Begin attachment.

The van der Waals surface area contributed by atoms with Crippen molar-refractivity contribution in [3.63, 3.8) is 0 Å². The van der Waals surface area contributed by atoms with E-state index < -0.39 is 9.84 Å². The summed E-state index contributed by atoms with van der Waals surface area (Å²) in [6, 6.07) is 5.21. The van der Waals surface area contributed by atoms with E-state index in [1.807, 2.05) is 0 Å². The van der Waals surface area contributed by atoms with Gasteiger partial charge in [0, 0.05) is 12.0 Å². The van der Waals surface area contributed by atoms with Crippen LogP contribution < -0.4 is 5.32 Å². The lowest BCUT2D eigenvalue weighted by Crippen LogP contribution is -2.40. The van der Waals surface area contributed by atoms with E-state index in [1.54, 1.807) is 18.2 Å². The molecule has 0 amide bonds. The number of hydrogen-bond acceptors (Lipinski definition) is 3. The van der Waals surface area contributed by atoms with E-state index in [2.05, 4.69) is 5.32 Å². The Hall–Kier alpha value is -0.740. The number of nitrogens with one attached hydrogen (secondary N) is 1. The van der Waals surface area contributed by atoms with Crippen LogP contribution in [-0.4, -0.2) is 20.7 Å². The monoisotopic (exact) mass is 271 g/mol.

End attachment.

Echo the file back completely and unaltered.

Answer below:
The van der Waals surface area contributed by atoms with Crippen molar-refractivity contribution in [3.63, 3.8) is 0 Å². The van der Waals surface area contributed by atoms with E-state index < -0.39 is 9.84 Å². The summed E-state index contributed by atoms with van der Waals surface area (Å²) in [6, 6.07) is 5.21. The van der Waals surface area contributed by atoms with E-state index in [1.807, 2.05) is 0 Å². The van der Waals surface area contributed by atoms with Gasteiger partial charge in [0, 0.05) is 12.0 Å². The van der Waals surface area contributed by atoms with Crippen LogP contribution < -0.4 is 5.32 Å². The lowest BCUT2D eigenvalue weighted by Crippen LogP contribution is -2.40. The van der Waals surface area contributed by atoms with E-state index in [1.54, 1.807) is 18.2 Å². The molecule has 0 amide bonds. The number of hydrogen-bond acceptors (Lipinski definition) is 3. The van der Waals surface area contributed by atoms with E-state index in [2.05, 4.69) is 5.32 Å². The Hall–Kier alpha value is -0.740. The number of nitrogens with one attached hydrogen (secondary N) is 1. The van der Waals surface area contributed by atoms with Crippen LogP contribution in [-0.4, -0.2) is 20.7 Å². The monoisotopic (exact) mass is 271 g/mol.